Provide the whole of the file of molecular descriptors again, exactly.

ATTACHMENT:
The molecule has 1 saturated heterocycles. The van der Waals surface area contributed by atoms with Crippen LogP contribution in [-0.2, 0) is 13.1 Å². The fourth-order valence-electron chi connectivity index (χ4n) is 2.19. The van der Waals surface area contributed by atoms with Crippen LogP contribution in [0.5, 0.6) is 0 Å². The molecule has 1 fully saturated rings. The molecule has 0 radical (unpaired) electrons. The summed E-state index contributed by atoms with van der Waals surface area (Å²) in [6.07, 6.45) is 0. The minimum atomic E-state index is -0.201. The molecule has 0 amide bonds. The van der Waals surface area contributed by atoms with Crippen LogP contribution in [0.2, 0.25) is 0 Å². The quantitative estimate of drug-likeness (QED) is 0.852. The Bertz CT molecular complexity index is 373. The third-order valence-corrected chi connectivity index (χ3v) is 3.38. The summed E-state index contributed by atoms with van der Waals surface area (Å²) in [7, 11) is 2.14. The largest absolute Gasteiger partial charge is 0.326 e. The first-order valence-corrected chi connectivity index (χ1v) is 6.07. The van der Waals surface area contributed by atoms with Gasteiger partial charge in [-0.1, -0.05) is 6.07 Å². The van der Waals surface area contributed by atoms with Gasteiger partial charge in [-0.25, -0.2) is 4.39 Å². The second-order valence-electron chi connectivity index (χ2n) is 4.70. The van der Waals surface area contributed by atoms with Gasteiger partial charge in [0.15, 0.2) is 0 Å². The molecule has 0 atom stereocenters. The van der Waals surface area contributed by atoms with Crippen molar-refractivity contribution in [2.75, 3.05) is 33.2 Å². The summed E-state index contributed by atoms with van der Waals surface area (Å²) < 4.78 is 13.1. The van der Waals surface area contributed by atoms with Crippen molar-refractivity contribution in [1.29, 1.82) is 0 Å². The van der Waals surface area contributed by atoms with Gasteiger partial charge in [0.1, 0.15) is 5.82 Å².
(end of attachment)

The molecule has 1 saturated heterocycles. The van der Waals surface area contributed by atoms with Crippen LogP contribution in [-0.2, 0) is 13.1 Å². The fourth-order valence-electron chi connectivity index (χ4n) is 2.19. The van der Waals surface area contributed by atoms with Crippen LogP contribution in [0.5, 0.6) is 0 Å². The molecule has 1 fully saturated rings. The molecule has 0 radical (unpaired) electrons. The summed E-state index contributed by atoms with van der Waals surface area (Å²) in [6.07, 6.45) is 0. The minimum atomic E-state index is -0.201. The molecule has 0 amide bonds. The van der Waals surface area contributed by atoms with Crippen LogP contribution in [0.2, 0.25) is 0 Å². The quantitative estimate of drug-likeness (QED) is 0.852. The Bertz CT molecular complexity index is 373. The third-order valence-corrected chi connectivity index (χ3v) is 3.38. The summed E-state index contributed by atoms with van der Waals surface area (Å²) in [7, 11) is 2.14. The largest absolute Gasteiger partial charge is 0.326 e. The first-order valence-corrected chi connectivity index (χ1v) is 6.07. The van der Waals surface area contributed by atoms with Gasteiger partial charge in [-0.1, -0.05) is 6.07 Å². The van der Waals surface area contributed by atoms with Gasteiger partial charge in [-0.25, -0.2) is 4.39 Å². The second-order valence-electron chi connectivity index (χ2n) is 4.70. The van der Waals surface area contributed by atoms with Gasteiger partial charge in [0.15, 0.2) is 0 Å². The molecule has 0 atom stereocenters. The van der Waals surface area contributed by atoms with Crippen molar-refractivity contribution in [2.75, 3.05) is 33.2 Å². The summed E-state index contributed by atoms with van der Waals surface area (Å²) < 4.78 is 13.1. The van der Waals surface area contributed by atoms with Crippen molar-refractivity contribution in [1.29, 1.82) is 0 Å². The van der Waals surface area contributed by atoms with Gasteiger partial charge in [0.1, 0.15) is 5.82 Å².